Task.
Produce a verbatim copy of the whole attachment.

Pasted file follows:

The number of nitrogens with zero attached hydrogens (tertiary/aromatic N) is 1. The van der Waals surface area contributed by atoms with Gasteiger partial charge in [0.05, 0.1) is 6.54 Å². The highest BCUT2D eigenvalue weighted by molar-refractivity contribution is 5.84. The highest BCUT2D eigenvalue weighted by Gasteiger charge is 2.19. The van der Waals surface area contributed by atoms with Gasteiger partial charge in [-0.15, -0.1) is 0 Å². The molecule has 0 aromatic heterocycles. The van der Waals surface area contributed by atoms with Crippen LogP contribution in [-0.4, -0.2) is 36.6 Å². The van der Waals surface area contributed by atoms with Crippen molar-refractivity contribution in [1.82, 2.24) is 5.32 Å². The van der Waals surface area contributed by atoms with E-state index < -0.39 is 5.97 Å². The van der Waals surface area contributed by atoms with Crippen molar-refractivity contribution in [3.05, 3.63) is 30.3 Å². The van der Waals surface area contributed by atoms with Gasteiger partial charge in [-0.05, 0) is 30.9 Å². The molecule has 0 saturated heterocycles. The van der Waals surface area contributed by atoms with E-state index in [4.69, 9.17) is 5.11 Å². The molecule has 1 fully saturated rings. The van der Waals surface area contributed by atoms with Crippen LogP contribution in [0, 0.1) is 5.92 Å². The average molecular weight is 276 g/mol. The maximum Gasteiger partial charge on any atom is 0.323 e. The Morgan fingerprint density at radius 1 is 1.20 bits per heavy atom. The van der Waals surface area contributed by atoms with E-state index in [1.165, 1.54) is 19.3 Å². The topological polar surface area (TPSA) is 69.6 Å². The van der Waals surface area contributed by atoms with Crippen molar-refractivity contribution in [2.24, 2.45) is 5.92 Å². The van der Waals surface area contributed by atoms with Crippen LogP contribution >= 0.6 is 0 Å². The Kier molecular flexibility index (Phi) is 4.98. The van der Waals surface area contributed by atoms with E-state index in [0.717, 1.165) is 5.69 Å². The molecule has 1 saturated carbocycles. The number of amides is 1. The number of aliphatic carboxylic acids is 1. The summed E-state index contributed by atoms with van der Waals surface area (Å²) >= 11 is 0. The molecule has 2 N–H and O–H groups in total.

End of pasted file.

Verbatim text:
The number of nitrogens with zero attached hydrogens (tertiary/aromatic N) is 1. The van der Waals surface area contributed by atoms with Gasteiger partial charge in [0.05, 0.1) is 6.54 Å². The highest BCUT2D eigenvalue weighted by molar-refractivity contribution is 5.84. The highest BCUT2D eigenvalue weighted by Gasteiger charge is 2.19. The van der Waals surface area contributed by atoms with Gasteiger partial charge in [-0.15, -0.1) is 0 Å². The molecule has 0 aromatic heterocycles. The van der Waals surface area contributed by atoms with Crippen LogP contribution in [-0.4, -0.2) is 36.6 Å². The van der Waals surface area contributed by atoms with Crippen molar-refractivity contribution in [1.82, 2.24) is 5.32 Å². The van der Waals surface area contributed by atoms with E-state index < -0.39 is 5.97 Å². The van der Waals surface area contributed by atoms with Crippen molar-refractivity contribution in [3.05, 3.63) is 30.3 Å². The van der Waals surface area contributed by atoms with Gasteiger partial charge in [-0.05, 0) is 30.9 Å². The molecule has 0 saturated heterocycles. The van der Waals surface area contributed by atoms with E-state index in [4.69, 9.17) is 5.11 Å². The molecule has 1 fully saturated rings. The van der Waals surface area contributed by atoms with Crippen LogP contribution in [0, 0.1) is 5.92 Å². The average molecular weight is 276 g/mol. The maximum Gasteiger partial charge on any atom is 0.323 e. The Morgan fingerprint density at radius 1 is 1.20 bits per heavy atom. The van der Waals surface area contributed by atoms with E-state index in [1.165, 1.54) is 19.3 Å². The topological polar surface area (TPSA) is 69.6 Å². The van der Waals surface area contributed by atoms with Crippen molar-refractivity contribution in [2.24, 2.45) is 5.92 Å². The van der Waals surface area contributed by atoms with Crippen LogP contribution >= 0.6 is 0 Å². The Kier molecular flexibility index (Phi) is 4.98. The van der Waals surface area contributed by atoms with E-state index in [0.717, 1.165) is 5.69 Å². The molecule has 1 saturated carbocycles. The number of amides is 1. The number of aliphatic carboxylic acids is 1. The summed E-state index contributed by atoms with van der Waals surface area (Å²) >= 11 is 0. The molecule has 2 N–H and O–H groups in total.